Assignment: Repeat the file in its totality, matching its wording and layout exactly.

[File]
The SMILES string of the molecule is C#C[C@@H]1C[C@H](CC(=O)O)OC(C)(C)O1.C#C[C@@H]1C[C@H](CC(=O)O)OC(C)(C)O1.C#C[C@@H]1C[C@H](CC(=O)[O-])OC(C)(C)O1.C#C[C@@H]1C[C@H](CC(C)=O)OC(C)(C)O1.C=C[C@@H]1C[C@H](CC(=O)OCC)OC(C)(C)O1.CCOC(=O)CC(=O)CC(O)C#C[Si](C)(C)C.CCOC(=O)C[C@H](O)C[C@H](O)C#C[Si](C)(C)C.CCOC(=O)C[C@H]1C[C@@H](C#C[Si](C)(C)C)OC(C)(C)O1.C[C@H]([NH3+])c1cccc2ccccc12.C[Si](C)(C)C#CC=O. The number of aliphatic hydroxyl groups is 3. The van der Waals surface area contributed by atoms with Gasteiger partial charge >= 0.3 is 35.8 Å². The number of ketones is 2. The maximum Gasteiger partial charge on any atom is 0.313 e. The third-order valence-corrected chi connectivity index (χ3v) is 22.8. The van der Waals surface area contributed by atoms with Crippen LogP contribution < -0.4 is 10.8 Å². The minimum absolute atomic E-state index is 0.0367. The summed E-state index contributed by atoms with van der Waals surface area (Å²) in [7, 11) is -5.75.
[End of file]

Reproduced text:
The SMILES string of the molecule is C#C[C@@H]1C[C@H](CC(=O)O)OC(C)(C)O1.C#C[C@@H]1C[C@H](CC(=O)O)OC(C)(C)O1.C#C[C@@H]1C[C@H](CC(=O)[O-])OC(C)(C)O1.C#C[C@@H]1C[C@H](CC(C)=O)OC(C)(C)O1.C=C[C@@H]1C[C@H](CC(=O)OCC)OC(C)(C)O1.CCOC(=O)CC(=O)CC(O)C#C[Si](C)(C)C.CCOC(=O)C[C@H](O)C[C@H](O)C#C[Si](C)(C)C.CCOC(=O)C[C@H]1C[C@@H](C#C[Si](C)(C)C)OC(C)(C)O1.C[C@H]([NH3+])c1cccc2ccccc12.C[Si](C)(C)C#CC=O. The number of aliphatic hydroxyl groups is 3. The van der Waals surface area contributed by atoms with Gasteiger partial charge >= 0.3 is 35.8 Å². The number of ketones is 2. The maximum Gasteiger partial charge on any atom is 0.313 e. The third-order valence-corrected chi connectivity index (χ3v) is 22.8. The van der Waals surface area contributed by atoms with Crippen LogP contribution < -0.4 is 10.8 Å². The minimum absolute atomic E-state index is 0.0367. The summed E-state index contributed by atoms with van der Waals surface area (Å²) in [7, 11) is -5.75.